Sunday, October 18, 2015

39. Monitoring and Evaluation for a Multi-disciplinary Policy Project

Oct. 18, 2015
Ann Arbor, MI -- East Lansing, MI -- Kigali, Rwanda

Today we submitted the first draft of the "Monitoring & Evaluation"  (M&E) plan for the Africa Great Lakes Coffee (AGLC) project to USAID.  The process of putting together a professional M&E plan has been interesting. A few bullet points:
  1. An M&E plan must be designed with the funder's persective in mind. In the case of AGLC the funder is USAID so the indicators and the M&E plan have to keep USAID's processes, schedule and requirements in mind. Note -- the funders' requirements often change! (Requirements last year may change this year.)
  2. The M&E plan must keep the key goals and most essential objectives "front and center." An experienced M&E professional I talked with gave me some wise advice -- "get the goals of the project defined in a way that can be said and written in 2 short sentences." Only with such a concise and understandable goal, can a project be sure to deliver results. Otherwise disorganization and confusion happens, instead of synergy and cohesion.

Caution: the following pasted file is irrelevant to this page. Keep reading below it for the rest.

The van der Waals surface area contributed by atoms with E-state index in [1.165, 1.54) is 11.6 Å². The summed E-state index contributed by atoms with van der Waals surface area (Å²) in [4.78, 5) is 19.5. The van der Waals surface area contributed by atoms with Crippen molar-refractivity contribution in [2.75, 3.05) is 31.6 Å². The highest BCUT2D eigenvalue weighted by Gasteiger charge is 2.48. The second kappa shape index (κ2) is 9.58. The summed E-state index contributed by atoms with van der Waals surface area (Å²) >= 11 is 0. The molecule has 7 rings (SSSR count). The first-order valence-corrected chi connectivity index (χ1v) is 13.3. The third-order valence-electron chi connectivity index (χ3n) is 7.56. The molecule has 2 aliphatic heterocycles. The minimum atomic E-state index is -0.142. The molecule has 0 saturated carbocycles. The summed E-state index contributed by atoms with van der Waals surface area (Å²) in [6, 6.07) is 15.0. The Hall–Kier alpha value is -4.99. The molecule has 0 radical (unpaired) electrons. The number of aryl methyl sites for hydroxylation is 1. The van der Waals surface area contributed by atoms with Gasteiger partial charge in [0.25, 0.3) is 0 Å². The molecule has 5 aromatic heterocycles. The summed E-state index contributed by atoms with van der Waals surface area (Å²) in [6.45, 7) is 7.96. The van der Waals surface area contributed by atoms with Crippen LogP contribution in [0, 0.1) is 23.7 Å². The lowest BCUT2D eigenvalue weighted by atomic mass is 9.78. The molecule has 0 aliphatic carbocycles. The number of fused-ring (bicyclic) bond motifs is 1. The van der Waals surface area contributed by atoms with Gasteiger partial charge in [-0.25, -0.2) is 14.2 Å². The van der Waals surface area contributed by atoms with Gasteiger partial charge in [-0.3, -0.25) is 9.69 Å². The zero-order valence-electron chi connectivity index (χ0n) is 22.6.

3. The field of M&E is evolving -- in fact it is no longer being called M&E at USAID, rather "Monitoring, Evaluation and Learning" or MEAL. This makes sense and in fact became a topic on our AGLC project already. One of our partners, Global Knowledge Institute (GKI), has "communication" as part of their scope of work. But today, MEAL is about creating feedback loops and "learning processes" within and during the project, which, of course, involves a lot of communication among the partners. So Andrew (with GKI) and I realized we will have some coordinating to do to avoid duplication. 
So M&E today asks: What are we learning as the project gets started? How can that learning be transmitted so that all project components benefit?  This is the vital role of MEAL in my view. I think of it as "turbo charging" the learning and effectiveness of a project.

No comments:

Post a Comment